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Isolation of a Human Anti-HIV gp41 Membrane Proximal Region Neutralizing Antibody by Antigen-Specific Single B Cell Sorting

Morris, Lynn; Chen, Xi; Alam, Munir; Tomaras, Georgia D.; Zhang, Ruijun; Marshall, Dawn J.; Chen, Bing; Parks, Robert; Foulger, Andrew; Jaeger, Frederick; Donathan, Michele; Bilska, Mira; Gray, Elin S.; Abdool Karim, Salim; Kepler, Thomas B.; Whitesides, John; Montefiori, David; Moody, M. Anthony; Liao, Hua-Xin; Haynes, Barton F.

Broadly neutralizing antibodies are not commonly produced in HIV-1 infected individuals nor by experimental HIV-1 vaccines. When these antibodies do occur, it is important to be able to isolate and characterize them to provide clues for vaccine design. CAP206 is a South African subtype C HIV-1-infected individual previously shown to have broadly neutralizing plasma antibodies targeting the envelope gp41 distal membrane proximal external region (MPER). We have now used a fluoresceinated peptide tetramer antigen with specific cell sorting to isolate a human neutralizing monoclonal antibody (mAb) against the HIV-1 envelope gp41 MPER. The isolated recombinant mAb, CAP206-CH12, utilized a portion of the distal MPER (HXB2 amino acid residues, 673-680) and neutralized a subset of HIV-1 pseudoviruses sensitive to CAP206 plasma antibodies. Interestingly, this mAb was polyreactive and used the same germ-line variable heavy (VH1-69) and variable kappa light chain (VK3-20) gene families as the prototype broadly neutralizing anti-MPER mAb, 4E10 (residues 672-680). These data indicate that there are multiple immunogenic targets in the C-terminus of the MPER of HIV-1 gp41 envelope and suggests that gp41 neutralizing epitopes may interact with a restricted set of naive B cells during HIV-1 infection.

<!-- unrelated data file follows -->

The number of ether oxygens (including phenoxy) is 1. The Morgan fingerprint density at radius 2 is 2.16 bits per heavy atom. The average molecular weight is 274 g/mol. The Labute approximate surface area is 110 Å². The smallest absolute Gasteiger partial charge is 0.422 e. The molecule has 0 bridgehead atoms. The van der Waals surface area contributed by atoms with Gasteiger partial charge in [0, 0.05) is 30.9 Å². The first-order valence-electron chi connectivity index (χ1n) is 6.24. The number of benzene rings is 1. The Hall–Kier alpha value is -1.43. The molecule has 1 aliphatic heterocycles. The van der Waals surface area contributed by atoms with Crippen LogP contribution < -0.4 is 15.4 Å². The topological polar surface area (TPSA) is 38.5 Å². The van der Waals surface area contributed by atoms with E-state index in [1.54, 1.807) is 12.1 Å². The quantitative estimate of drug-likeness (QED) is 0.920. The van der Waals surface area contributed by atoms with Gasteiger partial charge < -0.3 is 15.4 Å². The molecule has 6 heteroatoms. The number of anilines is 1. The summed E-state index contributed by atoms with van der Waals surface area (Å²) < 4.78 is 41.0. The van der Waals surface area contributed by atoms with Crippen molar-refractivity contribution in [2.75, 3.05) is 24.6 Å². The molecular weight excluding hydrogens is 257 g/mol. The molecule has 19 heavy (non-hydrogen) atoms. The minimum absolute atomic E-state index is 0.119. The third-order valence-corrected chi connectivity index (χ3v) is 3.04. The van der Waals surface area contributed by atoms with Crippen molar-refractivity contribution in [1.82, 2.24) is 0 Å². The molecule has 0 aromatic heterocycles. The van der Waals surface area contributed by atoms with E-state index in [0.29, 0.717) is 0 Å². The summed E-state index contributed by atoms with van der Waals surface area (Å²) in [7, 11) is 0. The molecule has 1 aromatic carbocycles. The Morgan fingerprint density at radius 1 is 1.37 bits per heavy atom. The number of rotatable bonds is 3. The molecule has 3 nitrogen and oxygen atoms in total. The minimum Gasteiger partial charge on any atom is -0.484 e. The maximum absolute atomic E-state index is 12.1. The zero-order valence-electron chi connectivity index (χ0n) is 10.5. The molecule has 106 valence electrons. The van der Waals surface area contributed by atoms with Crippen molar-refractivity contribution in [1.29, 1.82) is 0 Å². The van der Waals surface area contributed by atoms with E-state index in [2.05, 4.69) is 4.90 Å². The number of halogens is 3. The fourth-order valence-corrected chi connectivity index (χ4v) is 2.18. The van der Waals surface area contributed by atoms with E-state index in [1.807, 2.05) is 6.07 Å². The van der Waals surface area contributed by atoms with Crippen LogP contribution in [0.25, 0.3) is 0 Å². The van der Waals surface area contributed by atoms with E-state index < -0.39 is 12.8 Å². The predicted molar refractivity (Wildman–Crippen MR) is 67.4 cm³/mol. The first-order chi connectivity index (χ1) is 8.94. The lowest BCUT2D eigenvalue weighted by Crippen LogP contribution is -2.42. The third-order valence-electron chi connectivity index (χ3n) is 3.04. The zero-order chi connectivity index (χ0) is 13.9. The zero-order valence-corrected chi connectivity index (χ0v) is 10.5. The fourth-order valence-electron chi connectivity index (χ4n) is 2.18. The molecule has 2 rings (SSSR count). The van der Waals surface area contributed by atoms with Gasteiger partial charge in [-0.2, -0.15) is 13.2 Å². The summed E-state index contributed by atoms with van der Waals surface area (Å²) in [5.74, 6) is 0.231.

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Epidemiology
Published Here
February 7, 2012
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